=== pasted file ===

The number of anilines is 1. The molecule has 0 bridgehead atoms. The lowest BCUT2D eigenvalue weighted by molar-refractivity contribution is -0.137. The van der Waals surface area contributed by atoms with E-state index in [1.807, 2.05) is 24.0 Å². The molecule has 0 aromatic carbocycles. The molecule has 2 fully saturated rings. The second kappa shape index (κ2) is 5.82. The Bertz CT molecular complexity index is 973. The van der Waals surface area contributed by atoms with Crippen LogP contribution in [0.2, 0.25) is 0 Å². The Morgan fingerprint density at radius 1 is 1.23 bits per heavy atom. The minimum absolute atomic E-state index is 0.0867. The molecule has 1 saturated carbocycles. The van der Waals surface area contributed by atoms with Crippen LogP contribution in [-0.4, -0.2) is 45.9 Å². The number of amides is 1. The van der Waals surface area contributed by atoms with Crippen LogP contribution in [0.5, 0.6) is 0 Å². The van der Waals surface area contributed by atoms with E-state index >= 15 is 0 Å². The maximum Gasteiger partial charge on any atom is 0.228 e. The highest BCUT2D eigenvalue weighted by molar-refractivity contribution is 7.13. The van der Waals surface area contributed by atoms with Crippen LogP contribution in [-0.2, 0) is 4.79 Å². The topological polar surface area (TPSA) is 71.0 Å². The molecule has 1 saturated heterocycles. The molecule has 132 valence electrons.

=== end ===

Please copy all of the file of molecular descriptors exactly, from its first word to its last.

The number of anilines is 1. The molecule has 0 bridgehead atoms. The lowest BCUT2D eigenvalue weighted by molar-refractivity contribution is -0.137. The van der Waals surface area contributed by atoms with E-state index in [1.807, 2.05) is 24.0 Å². The molecule has 0 aromatic carbocycles. The molecule has 2 fully saturated rings. The second kappa shape index (κ2) is 5.82. The Bertz CT molecular complexity index is 973. The van der Waals surface area contributed by atoms with Crippen LogP contribution in [0.2, 0.25) is 0 Å². The Morgan fingerprint density at radius 1 is 1.23 bits per heavy atom. The minimum absolute atomic E-state index is 0.0867. The molecule has 1 saturated carbocycles. The van der Waals surface area contributed by atoms with Crippen LogP contribution in [-0.4, -0.2) is 45.9 Å². The number of amides is 1. The van der Waals surface area contributed by atoms with Crippen LogP contribution in [0.5, 0.6) is 0 Å². The van der Waals surface area contributed by atoms with E-state index >= 15 is 0 Å². The maximum Gasteiger partial charge on any atom is 0.228 e. The highest BCUT2D eigenvalue weighted by molar-refractivity contribution is 7.13. The van der Waals surface area contributed by atoms with Crippen LogP contribution in [-0.2, 0) is 4.79 Å². The topological polar surface area (TPSA) is 71.0 Å². The molecule has 1 saturated heterocycles. The molecule has 132 valence electrons.